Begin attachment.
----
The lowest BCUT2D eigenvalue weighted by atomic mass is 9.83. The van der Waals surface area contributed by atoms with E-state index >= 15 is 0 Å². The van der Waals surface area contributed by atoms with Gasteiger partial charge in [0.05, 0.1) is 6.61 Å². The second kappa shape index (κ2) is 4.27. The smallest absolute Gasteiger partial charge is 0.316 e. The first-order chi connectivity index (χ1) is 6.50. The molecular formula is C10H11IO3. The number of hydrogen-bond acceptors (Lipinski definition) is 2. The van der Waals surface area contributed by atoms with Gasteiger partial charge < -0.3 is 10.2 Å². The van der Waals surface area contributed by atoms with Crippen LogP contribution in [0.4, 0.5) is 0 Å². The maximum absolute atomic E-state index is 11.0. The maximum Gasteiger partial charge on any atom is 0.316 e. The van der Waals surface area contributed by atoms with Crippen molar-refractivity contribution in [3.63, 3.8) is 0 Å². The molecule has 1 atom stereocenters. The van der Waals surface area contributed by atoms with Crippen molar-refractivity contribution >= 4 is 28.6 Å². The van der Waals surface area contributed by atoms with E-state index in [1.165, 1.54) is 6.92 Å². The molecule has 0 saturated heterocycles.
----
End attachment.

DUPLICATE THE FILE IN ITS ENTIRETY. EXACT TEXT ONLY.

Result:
The lowest BCUT2D eigenvalue weighted by atomic mass is 9.83. The van der Waals surface area contributed by atoms with E-state index >= 15 is 0 Å². The van der Waals surface area contributed by atoms with Gasteiger partial charge in [0.05, 0.1) is 6.61 Å². The second kappa shape index (κ2) is 4.27. The smallest absolute Gasteiger partial charge is 0.316 e. The first-order chi connectivity index (χ1) is 6.50. The molecular formula is C10H11IO3. The number of hydrogen-bond acceptors (Lipinski definition) is 2. The van der Waals surface area contributed by atoms with Gasteiger partial charge < -0.3 is 10.2 Å². The van der Waals surface area contributed by atoms with Crippen LogP contribution in [0.4, 0.5) is 0 Å². The maximum absolute atomic E-state index is 11.0. The maximum Gasteiger partial charge on any atom is 0.316 e. The van der Waals surface area contributed by atoms with Crippen molar-refractivity contribution in [3.63, 3.8) is 0 Å². The molecule has 1 atom stereocenters. The van der Waals surface area contributed by atoms with Crippen molar-refractivity contribution >= 4 is 28.6 Å². The van der Waals surface area contributed by atoms with E-state index in [1.165, 1.54) is 6.92 Å². The molecule has 0 saturated heterocycles.